Wednesday, January 9, 2013

the darkest child by Delores Phillips

When I started reading the darkest child by Delores Philips, I had a hard time putting this book down. I have rushed home everyday this week in order to read this book. When I finished it last night, it was pass my bed time, and I could not sleep...soooooo much to think about.

This book is set in rural Georgia in 1958, and it is told from the point of view of an African American girl named Tangy Mae.

Tangy Mae pulled me into this story with the very first lined that stated "My mama washed the last dish she ever intended to wash." Tangy Mae's mom is the thirty-five year Rozella Quinn who is pregnant with her tenth child as this story begins. It was not apparent to me right away, but the farther along that I got in this book, I realized that Rozella Quinn was mentally ill.

I do believe that "truth" can be found in fiction, but I really hope that there is no truth in this story. Rozella Quinn is abusive to all of her children. She is abusive to the point of killing two of her children, and she is never charged with their murders. (Thankful today for the enforcement of child protection laws.)

Most of Rozella children did not go very far in school, but Tangy Mae, really loved learning and managed to not only stay in school but to also graduate from high school which was not an easy task in the Quinn household.

This book deals with abuse, color issues within an African American family, romantic love, mother and child relationships, living in the Jim Crow South in the 50s, prostituting, what will people do to survive and on and on and on.

There is a lot going on in this book, but it is written in a way that is engaging, thought provoking, and very disturbing. I really hope that no child, in any country, suffers even a little of what the children in this novel suffered.....

This is Delores Philips' first novel, and it sure is a courageous endeavor that turned out GREAT! She was born in Georgia and is a nurse in a facility for abused women and children in Cleveland. Delores is an example of "following your passion." She is probably a great nurse, but she is also a great writer. (We all have so many gifts.) I know that this book was inside of her screaming to come out, and I am so thankful that she followed that dream and wrote this book that is so much bigger than may touch so many people's lives in so many ways.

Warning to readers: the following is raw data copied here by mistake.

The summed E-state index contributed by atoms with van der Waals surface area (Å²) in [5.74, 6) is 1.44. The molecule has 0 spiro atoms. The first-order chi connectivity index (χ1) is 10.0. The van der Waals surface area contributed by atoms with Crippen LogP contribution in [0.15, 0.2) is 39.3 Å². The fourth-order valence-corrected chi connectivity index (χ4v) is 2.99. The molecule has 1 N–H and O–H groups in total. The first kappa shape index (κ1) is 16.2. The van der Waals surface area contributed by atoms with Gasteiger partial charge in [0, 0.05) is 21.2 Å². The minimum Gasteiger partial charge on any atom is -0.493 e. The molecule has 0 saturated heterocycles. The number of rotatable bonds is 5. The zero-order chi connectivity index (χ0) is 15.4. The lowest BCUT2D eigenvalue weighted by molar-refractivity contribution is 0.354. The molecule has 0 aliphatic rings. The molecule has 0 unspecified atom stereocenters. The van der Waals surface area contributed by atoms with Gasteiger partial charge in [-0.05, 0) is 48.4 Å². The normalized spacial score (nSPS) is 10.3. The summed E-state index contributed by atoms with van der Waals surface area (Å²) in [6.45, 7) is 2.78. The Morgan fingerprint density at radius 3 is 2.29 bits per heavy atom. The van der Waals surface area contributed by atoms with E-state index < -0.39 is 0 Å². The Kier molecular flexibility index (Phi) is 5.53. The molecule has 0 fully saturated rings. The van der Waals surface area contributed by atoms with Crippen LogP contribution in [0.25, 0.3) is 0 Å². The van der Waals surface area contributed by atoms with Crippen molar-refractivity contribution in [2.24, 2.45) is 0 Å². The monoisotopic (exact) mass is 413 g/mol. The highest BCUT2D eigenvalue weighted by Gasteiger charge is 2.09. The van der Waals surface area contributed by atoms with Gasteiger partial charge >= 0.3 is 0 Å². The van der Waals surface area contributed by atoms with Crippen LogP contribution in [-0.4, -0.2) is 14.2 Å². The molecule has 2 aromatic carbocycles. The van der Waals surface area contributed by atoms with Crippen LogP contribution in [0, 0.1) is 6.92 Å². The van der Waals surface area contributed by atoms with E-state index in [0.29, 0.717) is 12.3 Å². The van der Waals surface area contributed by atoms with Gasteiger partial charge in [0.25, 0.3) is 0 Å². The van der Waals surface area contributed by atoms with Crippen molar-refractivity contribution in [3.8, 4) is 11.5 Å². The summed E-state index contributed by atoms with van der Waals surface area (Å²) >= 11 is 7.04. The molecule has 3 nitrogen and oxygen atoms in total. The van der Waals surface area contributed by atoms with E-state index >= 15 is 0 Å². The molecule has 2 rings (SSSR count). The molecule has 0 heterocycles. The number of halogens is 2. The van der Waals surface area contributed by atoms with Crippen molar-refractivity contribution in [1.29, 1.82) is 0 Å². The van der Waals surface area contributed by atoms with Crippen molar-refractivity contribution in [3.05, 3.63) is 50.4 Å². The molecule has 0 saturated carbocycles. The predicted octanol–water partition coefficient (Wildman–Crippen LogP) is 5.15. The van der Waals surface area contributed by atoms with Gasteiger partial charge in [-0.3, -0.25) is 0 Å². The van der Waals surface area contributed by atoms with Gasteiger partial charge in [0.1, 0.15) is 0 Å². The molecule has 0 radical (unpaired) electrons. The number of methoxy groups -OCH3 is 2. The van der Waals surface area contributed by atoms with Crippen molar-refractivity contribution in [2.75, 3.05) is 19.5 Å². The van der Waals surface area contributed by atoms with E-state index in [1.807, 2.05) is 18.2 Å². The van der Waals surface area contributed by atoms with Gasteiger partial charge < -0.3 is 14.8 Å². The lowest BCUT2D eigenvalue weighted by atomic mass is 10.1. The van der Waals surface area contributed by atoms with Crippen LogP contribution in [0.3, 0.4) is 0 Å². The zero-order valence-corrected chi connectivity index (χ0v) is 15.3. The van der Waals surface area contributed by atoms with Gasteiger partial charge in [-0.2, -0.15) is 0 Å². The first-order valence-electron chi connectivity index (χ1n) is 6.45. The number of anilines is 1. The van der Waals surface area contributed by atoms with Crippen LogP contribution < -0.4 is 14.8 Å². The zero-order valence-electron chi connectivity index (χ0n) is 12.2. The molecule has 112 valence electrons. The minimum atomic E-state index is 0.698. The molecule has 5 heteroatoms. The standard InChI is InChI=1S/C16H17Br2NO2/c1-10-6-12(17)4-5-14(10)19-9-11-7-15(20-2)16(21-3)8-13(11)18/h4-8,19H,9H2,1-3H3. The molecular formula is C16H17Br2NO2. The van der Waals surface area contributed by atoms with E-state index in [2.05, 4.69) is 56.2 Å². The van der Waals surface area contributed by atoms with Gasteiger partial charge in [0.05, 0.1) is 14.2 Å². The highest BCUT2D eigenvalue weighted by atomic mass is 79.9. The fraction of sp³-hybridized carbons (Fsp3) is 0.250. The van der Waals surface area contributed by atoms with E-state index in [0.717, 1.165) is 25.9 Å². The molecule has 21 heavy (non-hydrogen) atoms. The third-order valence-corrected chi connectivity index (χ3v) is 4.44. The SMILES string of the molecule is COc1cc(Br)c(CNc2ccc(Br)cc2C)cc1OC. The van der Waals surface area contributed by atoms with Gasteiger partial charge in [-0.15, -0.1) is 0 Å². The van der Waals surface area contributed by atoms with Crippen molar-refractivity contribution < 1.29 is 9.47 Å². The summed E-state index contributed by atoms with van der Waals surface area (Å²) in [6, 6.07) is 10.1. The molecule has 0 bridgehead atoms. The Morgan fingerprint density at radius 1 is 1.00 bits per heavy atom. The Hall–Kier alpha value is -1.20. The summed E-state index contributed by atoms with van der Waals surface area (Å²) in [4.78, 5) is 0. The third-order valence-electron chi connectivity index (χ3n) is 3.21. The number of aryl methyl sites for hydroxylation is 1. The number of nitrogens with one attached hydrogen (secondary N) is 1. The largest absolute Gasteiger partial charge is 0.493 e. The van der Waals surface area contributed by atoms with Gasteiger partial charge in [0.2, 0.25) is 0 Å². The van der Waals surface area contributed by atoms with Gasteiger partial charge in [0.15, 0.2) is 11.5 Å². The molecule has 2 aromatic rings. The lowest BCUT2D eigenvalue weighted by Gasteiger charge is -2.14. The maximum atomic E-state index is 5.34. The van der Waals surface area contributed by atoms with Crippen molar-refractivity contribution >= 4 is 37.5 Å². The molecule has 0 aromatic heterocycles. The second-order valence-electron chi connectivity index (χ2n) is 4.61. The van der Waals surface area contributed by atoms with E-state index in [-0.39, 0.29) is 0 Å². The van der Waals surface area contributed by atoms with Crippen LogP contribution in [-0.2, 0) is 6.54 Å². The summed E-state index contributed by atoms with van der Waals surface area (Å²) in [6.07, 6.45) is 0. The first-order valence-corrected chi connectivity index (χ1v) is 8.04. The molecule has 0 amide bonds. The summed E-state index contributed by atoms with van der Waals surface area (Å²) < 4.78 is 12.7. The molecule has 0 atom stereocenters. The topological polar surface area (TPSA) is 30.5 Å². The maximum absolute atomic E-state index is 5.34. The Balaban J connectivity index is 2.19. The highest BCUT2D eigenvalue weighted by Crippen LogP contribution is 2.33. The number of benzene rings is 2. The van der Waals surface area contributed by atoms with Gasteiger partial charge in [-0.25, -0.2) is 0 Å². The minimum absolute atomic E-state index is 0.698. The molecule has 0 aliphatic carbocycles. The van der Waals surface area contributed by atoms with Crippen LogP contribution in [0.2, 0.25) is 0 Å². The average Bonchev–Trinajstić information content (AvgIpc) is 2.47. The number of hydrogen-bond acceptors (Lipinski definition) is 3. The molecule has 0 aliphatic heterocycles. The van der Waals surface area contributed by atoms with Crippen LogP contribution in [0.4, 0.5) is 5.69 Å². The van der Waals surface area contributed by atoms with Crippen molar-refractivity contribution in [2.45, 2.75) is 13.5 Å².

People, this book is a very disturbing book, but it is also a very intriguing book that I think you may enjoy. I sure did.....

Click here to read about Delores and the darkest child:

Delores Philips


Anonymous said...

I read this novel a few years ago and I found it thought provoking. It is one of those books that makes one think about what life was like in the 1950s. Knowing that most mothers are nothing like Rozelle, this book still gives an insight to some of the problems that mothers had to cope with during that era such as trying to make ends meet.

Jacqueline said...

I totally agree. This novel would be great for a study on African American women of the 1950's.

Thanks for reading and leaving a comment.

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